Similar cautious optimism is seen in other parts of the world, Japanese Prime Minister, Shinzo Abe, while ushering in a new phase of pandemic response, has decided to lift some of the restrictions on Tokyo and the northern island of Hokkaido, was optimistic when he said, “We need to make a new normal. Let’s change our thinking.”
However, British Prime Minister Boris Johnson–one of the very few world leaders infected with the Coronavirus–is in trouble, some even demanding his resignation for violating lockdown rules. He admitted to driving his wife and son 250 miles while Britain was under lockdown.
The situation in Russia and Brazil is precarious, as seen by the fact that Russian President Vladimir Putin promising cash bonuses for the doctors and nurses leading Russia’s battle with the Coronavirus. However, the situation in China is well under control after fears of a second wave of contagion.
Anshuman Varma, an Indian who works in Beijing, lives with his wife and two children in China. He informs that schools will reopen next week, and he has already started going to work. The number of new cases of Coronavirus has shrunk considerably, as claimed by the Chinese health authorities after conducting more than 6 million tests in the last two weeks in Wuhan, the city where the pandemic originated. Only 200 cases were found, most of them asymptomic.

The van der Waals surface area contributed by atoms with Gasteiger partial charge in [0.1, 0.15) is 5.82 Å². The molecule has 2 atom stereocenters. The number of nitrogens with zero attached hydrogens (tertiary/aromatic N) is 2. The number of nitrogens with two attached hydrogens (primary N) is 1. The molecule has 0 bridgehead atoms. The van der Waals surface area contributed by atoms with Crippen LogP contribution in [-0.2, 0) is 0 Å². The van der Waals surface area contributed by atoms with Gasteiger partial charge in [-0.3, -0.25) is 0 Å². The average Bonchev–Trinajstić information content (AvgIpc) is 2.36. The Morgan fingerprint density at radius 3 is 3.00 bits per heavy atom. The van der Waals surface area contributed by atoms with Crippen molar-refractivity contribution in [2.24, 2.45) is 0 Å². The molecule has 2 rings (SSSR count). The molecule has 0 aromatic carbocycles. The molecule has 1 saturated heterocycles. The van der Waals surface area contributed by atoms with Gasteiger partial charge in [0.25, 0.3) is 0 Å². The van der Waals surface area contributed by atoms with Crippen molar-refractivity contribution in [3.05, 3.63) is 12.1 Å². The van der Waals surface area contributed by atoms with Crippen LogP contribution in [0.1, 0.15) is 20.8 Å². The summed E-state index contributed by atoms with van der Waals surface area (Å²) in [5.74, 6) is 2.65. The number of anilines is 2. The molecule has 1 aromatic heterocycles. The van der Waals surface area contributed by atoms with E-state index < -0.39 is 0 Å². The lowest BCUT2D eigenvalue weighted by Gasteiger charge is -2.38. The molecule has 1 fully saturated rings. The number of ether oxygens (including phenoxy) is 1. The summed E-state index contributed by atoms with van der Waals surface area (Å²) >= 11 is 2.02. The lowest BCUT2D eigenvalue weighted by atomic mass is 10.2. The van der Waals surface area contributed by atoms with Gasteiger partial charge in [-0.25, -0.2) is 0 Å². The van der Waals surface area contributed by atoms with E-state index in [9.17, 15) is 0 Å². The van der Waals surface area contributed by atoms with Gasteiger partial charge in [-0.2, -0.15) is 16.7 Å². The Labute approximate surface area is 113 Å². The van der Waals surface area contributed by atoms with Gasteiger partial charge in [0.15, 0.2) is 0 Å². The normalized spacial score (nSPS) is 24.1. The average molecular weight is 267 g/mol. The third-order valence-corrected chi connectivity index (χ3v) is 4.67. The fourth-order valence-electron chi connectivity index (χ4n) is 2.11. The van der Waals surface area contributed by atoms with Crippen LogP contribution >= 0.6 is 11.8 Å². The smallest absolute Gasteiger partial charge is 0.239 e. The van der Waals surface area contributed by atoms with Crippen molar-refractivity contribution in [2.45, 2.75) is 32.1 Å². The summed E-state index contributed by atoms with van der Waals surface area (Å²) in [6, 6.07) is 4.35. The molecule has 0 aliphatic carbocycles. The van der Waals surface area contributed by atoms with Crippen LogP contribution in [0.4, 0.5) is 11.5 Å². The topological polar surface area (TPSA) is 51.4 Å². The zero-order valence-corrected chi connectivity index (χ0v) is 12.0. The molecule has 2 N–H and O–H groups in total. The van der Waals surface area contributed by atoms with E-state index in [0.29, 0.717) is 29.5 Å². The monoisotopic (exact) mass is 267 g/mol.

The New York Times reports that Beijing’s major focus is getting the economy off the ground after a weeks-long deep freeze. “Young people are feeling the pressure as they enter perhaps China’s toughest job market in the modern era. They are reducing their expectations, taking pay cuts, and in many cases waiting on the sidelines until things get better. Amid the trade war with the US and tensions with Hong Kong, their future looks uncertain.”
Sometimes small things take longer to change. In the new normal, smiles will replace handshakes.
(Cover: Jan Peters with his girlfriend in a local haat in Germany)